·
Registered
Joined
·
1,856 Posts
Stripping paint isn't my kind of work other than a few bits here and there. I think if I was in that situation I would experiment with the peel away and if less than satisfactory results for the labor involved then I would try to insist on the removal and dipping. At least the job keeps moving without aggravation on your part.
With care I don't see why the trim couldn't be removed and reinstalled without damage.
 

·
Registered
Remodel
Joined
·
32,263 Posts
With care I don't see why the trim couldn't be removed and reinstalled without damage.
Depends. Some trim has an edge that gets plastered over. I've also attempted to take apart door casing that was back banded. Not a big deal, except the nails used to hold the corners tight were slender cut nails that fish hooked when they were driven. I've also seen trim that was attached with 16d finish nails. I pretty much assume there is going to be some damage / breakage in every room - that seems to be the way it works out.

Not to mention you have to pry against something, and old plaster walls can start coming apart pretty easy.
 

·
Registered
Joined
·
344 Posts
Depends. Some trim has an edge that gets plastered over. I've also attempted to take apart door casing that was back banded. Not a big deal, except the nails used to hold the corners tight were slender cut nails that fish hooked when they were driven. I've also seen trim that was attached with 16d finish nails. I pretty much assume there is going to be some damage / breakage in every room - that seems to be the way it works out.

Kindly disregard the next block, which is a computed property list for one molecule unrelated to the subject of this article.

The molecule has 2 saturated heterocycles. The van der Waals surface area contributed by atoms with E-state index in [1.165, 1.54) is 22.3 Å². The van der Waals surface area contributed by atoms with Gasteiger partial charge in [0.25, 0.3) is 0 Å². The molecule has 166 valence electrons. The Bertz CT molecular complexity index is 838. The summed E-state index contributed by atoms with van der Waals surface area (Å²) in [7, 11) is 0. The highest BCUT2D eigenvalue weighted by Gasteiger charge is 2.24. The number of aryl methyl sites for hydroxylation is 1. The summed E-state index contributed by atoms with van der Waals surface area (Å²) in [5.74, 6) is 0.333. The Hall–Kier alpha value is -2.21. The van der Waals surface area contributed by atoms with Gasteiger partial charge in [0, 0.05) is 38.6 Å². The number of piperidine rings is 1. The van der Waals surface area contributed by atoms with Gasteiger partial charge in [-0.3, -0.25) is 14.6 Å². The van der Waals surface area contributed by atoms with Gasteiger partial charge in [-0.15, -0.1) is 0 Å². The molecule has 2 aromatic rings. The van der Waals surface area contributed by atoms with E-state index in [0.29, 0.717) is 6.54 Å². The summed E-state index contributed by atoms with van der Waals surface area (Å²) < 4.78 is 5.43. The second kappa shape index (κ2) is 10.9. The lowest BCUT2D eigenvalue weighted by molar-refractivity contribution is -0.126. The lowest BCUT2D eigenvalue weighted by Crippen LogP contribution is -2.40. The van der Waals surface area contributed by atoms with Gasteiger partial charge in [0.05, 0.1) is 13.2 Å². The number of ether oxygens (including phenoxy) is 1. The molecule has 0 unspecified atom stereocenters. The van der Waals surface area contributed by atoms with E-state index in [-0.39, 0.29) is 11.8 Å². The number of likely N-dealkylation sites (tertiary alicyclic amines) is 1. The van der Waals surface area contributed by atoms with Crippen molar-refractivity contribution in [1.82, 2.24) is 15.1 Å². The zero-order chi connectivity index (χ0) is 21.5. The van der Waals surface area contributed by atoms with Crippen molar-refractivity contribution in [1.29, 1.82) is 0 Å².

Not to mention you have to pry against something, and old plaster walls can start coming apart pretty easy.
Yes, I agree. 100 Yr ago they nailed it... I was afraid to remove my. Plus like Hdaivs said the plaster will prob break. Its hard to find a way to pry it off. I thought about doing the dip. First I was afraid of damage plus, I couldn't find a place local that dips wood. The Closest company stopped, because of new regulations and lack of work.
 

·
New York City
Joined
·
289 Posts
Benny has retired from Benco.

Using Peel A Away One or any lye based stripper will discolor the wood and probably change the PH of the wood. It will also make the wood fiber "spongier" so that it will require alot more on the finishing end. An altered ph can cause adhesion problems.

Using a solvent based stripper like standard MC or something like Citristrip, or Smart Strip will avoid these problems.